Let's propose a toast to the real heroes of the nation | india | Hindustan Times
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Let's propose a toast to the real heroes of the nation

india Updated: Nov 12, 2010 22:24 IST

The list of invitees to the prime minister's banquet for US President Barack Obama was not comprehensive. It included celebrities, who are regulars at private parties and public functions, and dignitaries who met Obama again at the Rashtrapati Bhavan the next day. Prime Minister Manmohan Singh should have invited the widows of the heroes of the 26/11 attacks, Major Sandeep Unnikrishnan's parents and the families of those who have sacrificed their lives for the nation. We hope that the PMO honours real life heroes, and not publicity-seeking celebrities, at a similar occasion in the future.

Ramachandran, via email

Stop the rot at the entry level

With reference to Samar Halarnkar's article Great expectations (Maha Bharat, November 11), India won't become a superpower as long as corruption is rife in our polity. It's important to recover and return people's money, which our corrupt officials stole. One way to curb corruption at the entry level is by making it mandatory for institutions that train aspiring IAS and IPS officers to teach the importance of honesty and integrity.

SC Vaid, via email


It's unfortunate that it's business as usual in the Congress after the expulsion of two corrupt members. The prime minister is back to attending summits and the Congress chief is mum on the fate of other corrupt ministers in the party. Such irresponsibility is not unexpected from a man who has been selected, not elected, as the head of the government. The Congress can't use the Opposition's failure to check corruption while it was in power as an excuse to cover up its shortcoming.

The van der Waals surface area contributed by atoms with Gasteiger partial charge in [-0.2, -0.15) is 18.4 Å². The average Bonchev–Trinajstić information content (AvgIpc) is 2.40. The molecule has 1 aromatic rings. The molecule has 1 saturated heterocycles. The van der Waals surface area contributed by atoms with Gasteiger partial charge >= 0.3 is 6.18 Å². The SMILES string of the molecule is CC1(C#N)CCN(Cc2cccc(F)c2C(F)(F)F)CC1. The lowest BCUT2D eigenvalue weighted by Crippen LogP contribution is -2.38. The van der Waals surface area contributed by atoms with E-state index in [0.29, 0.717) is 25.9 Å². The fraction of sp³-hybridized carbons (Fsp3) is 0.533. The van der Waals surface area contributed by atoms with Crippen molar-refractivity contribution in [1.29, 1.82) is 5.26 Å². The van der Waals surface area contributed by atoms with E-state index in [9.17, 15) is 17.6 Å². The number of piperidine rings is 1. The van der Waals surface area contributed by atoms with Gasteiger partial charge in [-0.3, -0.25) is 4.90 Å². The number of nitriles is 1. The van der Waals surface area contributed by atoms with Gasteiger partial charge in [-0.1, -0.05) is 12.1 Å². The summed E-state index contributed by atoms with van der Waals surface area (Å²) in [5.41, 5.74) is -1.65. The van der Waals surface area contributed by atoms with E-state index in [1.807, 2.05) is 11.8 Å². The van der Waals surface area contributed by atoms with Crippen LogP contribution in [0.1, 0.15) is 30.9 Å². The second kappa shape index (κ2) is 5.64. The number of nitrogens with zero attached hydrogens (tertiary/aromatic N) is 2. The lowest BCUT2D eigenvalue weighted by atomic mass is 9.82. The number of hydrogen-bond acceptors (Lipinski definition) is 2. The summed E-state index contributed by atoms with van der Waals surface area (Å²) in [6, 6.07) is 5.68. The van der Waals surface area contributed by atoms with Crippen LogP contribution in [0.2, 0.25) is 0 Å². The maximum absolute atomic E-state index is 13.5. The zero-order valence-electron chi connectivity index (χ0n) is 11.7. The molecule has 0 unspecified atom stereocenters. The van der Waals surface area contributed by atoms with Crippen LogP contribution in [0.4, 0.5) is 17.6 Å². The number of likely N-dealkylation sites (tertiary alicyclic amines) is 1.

Ashish Rai, via email

Restore the balance of justice

Now that Justice Soumitra Sen has been proven guilty of embezzlement and making false statements, he should be impeached without any further delay (Justice Sen guilty, says panel, can be impeached, November 11). This will not only reinstate people's trust in the judiciary but also set a precedent for all corrupt public officials who think they are above the law.

Ashok Kumar Ghosh, via email

The all pain, no gain visit

With reference to the editorial Missing the point (The Pundit, November 11), I was in Mumbai during US President Barack Obama's visit and was among the thousands of people who bore the brunt of the event. Many parts of the city were sealed off and the area around

the Taj hotel, where the Obamas stayed, was turned into a fortress. The situation wasn't any different

in Delhi when Obama was in the capital. But did we really benefit from the visit? The sad truth is that Obama's fiery speeches will neither force China to be friendly with India nor convince Pakistan to dismantle its terror network.

R.K. Kutty, Bhopal

Too late to write the wrongs

It seems writing memoirs is the new fad among retired politicians. After former British Prime Minister Tony Blair penned his memoirs, former US President George W Bush has now come out with his autobiography where he tries to justify the decisions he took during his tenure (Truly Bushwhacked, The Pundit, November 12). Bush's admission that attacking Iraq was a wrong decision has come late in the day. Millions have lost their lives and Iraq is in ruins ever since the US invaded it. An apology now won't exonerate Bush of the heinous crime that he has committed against humanity.

KR Pathak, Puri